Low wages of government employees is often cited as a major inducement for corrupt behavior in the government.  First, when low paid employees meet wealthier private sector clients, the wide difference in living standards between the two groups provides an inducement for corruption so as to climb the social ladder (catch up with Jones’). Second, high wages if paid to the government employees effectively work as fines for bribe-taking and act as ‘efficiency wage’ that could deter corrupt behavior.  However, in a country, where corruption is harder to eliminate, there may be higher public sector wages and more bureaucracy (and high corruption) all at the same time. Another cause not related to wages, is whether governments intervene to redress market failures or for furthering their own careers and wealth.

 

The causes can be quite complex, including rational but inconsistent human behavior (as proclaimed by behavioral economists).  For example, if by paying a bribe, I can avoid non-compliance with pollution regulations or tax payments, I will be tempted to try this approach.  Similarly, if I am an honest firm and the inspector is trying to extort a bribe, I will be equally tempted to evade paying taxes.  Also, there may be several layers in government and collusion between supervisor and inspector combined with an inept judiciary will leave the citizen with little choice but to pay bribes. 

 

What is the optimal wage and commission rate to prevent bribery and ensure higher monitoring and truthfully reporting (say of pollution levels or tax evasion)?  When greed exceeds penalty for taking bribes or compensation for truthful reporting, what is the outcome?  Only large penalty for bribery tends to contain corruption because providing commission or incentives can induce truthful reporting or can lead to over-reporting by the corruption inspection about the firms’ pollution level (leading to extortion).  Rijckingham and Weder (1997) find that in a study of 28 countries when wages were higher then in the manufacturing sector, there was a lower level of corruption.  Other studies did not find a strong support for this negative relationship between relative wages and corruption.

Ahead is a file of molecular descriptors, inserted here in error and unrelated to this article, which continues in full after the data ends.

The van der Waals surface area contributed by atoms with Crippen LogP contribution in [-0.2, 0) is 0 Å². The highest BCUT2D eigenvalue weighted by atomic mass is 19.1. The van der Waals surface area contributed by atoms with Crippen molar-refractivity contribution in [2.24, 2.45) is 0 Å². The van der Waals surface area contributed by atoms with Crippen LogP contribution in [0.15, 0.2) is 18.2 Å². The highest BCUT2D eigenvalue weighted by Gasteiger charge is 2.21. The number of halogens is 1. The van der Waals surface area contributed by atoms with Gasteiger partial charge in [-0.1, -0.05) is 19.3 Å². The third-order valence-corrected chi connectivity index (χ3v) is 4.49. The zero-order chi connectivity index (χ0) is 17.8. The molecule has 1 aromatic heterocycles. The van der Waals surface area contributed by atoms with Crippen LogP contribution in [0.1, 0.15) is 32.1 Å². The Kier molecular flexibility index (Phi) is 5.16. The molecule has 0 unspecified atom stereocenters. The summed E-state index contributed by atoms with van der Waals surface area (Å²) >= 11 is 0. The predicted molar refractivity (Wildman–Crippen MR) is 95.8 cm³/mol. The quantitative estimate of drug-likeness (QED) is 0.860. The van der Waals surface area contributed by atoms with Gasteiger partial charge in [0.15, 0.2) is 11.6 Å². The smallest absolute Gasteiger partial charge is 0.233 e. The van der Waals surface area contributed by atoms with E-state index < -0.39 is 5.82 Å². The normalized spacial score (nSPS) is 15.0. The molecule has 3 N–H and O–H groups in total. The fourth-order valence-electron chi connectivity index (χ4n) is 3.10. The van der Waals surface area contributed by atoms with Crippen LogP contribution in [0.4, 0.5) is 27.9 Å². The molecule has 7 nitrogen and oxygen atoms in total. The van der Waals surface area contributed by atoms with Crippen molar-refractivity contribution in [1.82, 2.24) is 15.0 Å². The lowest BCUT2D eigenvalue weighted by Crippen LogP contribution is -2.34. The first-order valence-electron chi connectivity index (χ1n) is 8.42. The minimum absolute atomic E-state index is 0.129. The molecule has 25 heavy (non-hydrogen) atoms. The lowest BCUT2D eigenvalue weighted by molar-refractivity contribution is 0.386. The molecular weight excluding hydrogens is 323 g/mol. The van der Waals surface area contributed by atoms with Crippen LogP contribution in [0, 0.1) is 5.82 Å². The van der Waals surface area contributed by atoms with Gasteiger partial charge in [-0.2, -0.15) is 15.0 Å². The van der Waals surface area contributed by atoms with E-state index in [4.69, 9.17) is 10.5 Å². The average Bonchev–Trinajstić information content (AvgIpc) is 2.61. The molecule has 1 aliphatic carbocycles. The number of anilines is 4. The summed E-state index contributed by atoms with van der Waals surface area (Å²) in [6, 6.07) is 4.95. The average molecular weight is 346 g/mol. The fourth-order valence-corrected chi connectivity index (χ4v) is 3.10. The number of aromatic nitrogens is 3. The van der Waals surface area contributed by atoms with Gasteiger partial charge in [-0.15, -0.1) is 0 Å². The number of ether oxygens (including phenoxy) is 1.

There is some evidence that countries dependent upon extraction of natural resources have higher economic rents which is a breeding ground for higher corruption.  Similarly, highly-aided countries (higher per capita aid flows) generate rents and lead to corruption.  While one study has found that higher educational spending does not coincide with higher corruption, other studies indicate that social sectors and infrastructure sector (compared with agriculture, industry, services sectors) are prone to higher corruption because these are largely financed by aid and involve ‘brick and mortar’ activities.